Veterinary Clinics of North America: Equine Practice
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Cardiovascular response to exercise and training in the horse.
The quality of the overall response to exercise in the horse is very similar to that seen in man and laboratory animals; differences are mainly quantitative and persist when relative body weight is taken into account. The apparently greater flow capacity of the equine muscle bed during maximal whole...
The equine metabolic syndrome peripheral Cushing's syndrome.
We have hypothesized that obesity-associated laminitis arises as a consequence of vascular changes and a hypercoagulable state, similar to the development of atherosclerosis in human type 2 diabetes. Several molecular mechanisms that might serve to explain the development of insulin insensitivity as...
Fluid, electrolyte, and acid-base balances in three-day, combined-training horses.
Horses competing in 3-day, combined-training events develop a metabolic acidosis that is partially compensated for by a respiratory alkalosis immediately after phases B and D. By the end of phase C and 30 minutes to 2 hours after phase D, the acidosis is resolved by the oxidation of lactate, and a m...
Equine wellness care in ambulatory practice.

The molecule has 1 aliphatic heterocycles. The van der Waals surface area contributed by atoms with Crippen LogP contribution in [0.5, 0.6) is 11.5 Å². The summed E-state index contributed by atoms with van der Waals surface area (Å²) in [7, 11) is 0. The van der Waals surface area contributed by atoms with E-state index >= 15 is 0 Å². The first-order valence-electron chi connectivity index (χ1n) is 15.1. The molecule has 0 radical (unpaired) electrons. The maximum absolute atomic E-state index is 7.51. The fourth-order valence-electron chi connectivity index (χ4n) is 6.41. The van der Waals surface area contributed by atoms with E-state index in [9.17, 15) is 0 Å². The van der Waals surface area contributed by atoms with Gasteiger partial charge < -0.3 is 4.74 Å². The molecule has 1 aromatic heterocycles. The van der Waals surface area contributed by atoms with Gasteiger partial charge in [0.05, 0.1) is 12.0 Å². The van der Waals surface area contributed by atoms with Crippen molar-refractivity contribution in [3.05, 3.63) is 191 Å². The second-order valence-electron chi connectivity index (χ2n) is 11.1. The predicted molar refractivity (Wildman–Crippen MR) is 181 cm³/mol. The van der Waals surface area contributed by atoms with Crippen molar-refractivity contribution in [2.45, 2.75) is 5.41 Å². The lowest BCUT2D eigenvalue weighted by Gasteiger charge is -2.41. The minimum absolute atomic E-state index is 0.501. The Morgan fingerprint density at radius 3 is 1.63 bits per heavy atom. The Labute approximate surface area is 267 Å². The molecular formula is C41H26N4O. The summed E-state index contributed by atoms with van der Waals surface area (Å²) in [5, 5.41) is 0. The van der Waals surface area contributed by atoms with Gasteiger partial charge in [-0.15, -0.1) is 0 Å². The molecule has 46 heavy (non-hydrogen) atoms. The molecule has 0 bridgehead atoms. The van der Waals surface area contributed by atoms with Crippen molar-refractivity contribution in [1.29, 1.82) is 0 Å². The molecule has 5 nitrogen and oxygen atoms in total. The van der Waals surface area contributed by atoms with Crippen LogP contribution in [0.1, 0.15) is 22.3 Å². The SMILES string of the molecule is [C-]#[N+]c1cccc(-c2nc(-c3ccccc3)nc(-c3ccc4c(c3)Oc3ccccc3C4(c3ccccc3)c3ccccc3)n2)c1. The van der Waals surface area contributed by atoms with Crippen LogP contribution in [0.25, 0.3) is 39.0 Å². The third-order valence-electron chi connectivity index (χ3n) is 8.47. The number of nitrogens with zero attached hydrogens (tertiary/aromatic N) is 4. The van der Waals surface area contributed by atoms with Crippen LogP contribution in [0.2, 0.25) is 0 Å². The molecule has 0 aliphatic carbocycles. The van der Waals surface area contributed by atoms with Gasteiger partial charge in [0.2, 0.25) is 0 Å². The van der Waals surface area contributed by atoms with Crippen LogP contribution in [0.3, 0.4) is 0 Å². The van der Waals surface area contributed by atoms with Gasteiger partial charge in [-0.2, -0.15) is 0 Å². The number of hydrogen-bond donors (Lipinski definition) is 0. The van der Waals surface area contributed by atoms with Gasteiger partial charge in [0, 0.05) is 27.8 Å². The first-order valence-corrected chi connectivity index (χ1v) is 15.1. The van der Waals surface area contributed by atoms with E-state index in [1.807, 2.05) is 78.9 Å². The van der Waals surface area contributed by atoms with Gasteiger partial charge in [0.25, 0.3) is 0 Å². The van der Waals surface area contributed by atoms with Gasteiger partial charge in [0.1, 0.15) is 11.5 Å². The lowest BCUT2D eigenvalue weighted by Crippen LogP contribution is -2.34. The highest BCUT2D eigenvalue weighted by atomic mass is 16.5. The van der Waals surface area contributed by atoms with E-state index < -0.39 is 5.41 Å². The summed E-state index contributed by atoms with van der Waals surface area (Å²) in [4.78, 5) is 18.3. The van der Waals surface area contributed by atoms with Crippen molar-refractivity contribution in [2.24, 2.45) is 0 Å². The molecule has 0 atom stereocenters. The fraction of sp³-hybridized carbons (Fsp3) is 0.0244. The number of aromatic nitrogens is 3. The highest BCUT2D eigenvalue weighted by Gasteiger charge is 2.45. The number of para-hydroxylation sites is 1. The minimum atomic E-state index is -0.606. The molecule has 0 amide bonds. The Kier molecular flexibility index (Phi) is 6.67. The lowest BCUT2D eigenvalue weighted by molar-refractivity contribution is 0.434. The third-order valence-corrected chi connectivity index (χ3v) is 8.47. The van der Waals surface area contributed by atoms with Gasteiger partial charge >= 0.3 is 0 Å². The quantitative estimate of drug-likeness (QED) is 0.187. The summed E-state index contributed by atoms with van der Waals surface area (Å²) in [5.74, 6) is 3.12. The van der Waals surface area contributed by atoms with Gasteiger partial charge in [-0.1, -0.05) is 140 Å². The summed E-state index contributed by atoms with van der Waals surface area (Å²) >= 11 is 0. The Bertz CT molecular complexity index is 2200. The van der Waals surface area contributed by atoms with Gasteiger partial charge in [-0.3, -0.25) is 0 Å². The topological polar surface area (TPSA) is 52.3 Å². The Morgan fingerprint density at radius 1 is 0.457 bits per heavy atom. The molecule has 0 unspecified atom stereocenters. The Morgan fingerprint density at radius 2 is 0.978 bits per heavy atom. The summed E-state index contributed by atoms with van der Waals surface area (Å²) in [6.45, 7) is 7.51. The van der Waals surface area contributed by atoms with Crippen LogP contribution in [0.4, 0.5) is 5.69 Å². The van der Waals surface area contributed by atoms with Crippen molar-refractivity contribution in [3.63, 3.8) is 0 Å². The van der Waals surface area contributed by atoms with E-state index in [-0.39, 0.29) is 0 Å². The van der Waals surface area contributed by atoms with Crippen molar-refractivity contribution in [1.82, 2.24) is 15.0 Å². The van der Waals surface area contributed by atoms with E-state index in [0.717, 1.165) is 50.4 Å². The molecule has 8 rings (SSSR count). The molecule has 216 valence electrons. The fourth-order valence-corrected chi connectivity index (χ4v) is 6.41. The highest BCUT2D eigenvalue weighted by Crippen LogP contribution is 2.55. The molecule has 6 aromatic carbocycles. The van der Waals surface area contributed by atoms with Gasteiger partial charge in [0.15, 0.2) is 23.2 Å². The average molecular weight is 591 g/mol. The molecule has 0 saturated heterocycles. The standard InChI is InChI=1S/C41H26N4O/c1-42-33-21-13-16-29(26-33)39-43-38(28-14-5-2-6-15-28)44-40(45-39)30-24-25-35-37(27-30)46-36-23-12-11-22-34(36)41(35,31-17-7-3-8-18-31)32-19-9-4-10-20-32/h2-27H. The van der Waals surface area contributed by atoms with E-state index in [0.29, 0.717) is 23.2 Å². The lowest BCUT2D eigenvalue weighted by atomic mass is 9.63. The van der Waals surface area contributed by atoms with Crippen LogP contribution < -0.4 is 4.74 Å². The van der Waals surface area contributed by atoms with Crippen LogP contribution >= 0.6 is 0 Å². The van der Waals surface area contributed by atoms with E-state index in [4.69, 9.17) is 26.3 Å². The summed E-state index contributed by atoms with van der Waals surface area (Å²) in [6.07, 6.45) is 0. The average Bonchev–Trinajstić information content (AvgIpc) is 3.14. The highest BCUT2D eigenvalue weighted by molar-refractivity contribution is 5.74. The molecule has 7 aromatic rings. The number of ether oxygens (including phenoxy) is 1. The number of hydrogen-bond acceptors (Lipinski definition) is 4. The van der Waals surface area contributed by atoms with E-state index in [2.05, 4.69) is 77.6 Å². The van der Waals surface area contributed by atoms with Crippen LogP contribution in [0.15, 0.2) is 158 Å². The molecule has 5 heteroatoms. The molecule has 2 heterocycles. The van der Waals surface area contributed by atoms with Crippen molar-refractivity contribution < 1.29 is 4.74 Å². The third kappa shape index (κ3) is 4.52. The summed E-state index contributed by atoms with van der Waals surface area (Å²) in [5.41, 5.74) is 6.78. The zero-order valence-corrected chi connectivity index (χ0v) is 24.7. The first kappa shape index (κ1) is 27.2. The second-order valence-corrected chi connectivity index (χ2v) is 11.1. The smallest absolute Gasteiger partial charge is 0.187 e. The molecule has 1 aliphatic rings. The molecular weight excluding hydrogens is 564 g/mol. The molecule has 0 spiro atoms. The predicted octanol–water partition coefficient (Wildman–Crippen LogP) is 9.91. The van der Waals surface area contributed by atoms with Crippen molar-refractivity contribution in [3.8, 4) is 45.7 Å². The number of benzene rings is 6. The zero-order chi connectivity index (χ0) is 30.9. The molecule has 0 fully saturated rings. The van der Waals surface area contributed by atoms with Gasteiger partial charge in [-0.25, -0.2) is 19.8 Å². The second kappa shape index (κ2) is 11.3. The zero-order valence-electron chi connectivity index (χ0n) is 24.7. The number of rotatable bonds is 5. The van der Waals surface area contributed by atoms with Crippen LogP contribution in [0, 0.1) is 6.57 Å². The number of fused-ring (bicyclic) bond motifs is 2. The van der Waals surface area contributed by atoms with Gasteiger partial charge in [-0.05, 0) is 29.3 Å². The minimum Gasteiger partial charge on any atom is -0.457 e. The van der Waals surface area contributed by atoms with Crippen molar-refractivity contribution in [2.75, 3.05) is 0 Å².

Exercise physiology of the older horse.
Surveys indicate that up to 15% of the equine population in the United States is older than 20 years of age, with many of these animals performing various athletic activities well into their 20s. As is the case with their human counterparts, these geriatric equine athletes have the ability to contin...
Examination of the developmental changes that occur in the behavior of foals reveals three major periods that can be characterized by certain types of behavior. Although the beginnings and endings of these periods are not definitive, these periods may be conceptually useful in evaluating a foal's be...
General clinical considerations for anesthesia of the horse.
The peculiarities of the equine species present a number of unique situations that must be addressed when horses are anesthetized. Perhaps the most troublesome situation is related to the horse's size. Though the horse's large lungs are responsible in part for its sustainable athletic ability, they...
The role of scintigraphy in the lameness evaluation.
Bone scanning to help diagnose orthopedic disease has been used in human patients for over two decades. The value of this diagnostic tool has been well established in helping to identify a variety of musculoskeletal conditions. It has only recently been used by veterinarians for more accurate charac...
Nutrition and fuel utilization in the athletic horse.
Substrate depletion and end product accumulation are two important factors in exercise fatigue. Fatigue during long-term exercise results from a depletion of muscle and liver glycogen and coincides with an inability to maintain blood glucose levels. During high intensity exercise, the rapid cataboli...
Nutrition and feeding of the geriatric horse.
Little is known regarding nutrient requirements and feeding of geriatric horses, and more effort should be placed on this area of equine nutrition research. That which is known suggests that some geriatric horses may not have different requirements than other mature horses, whereas others affected b...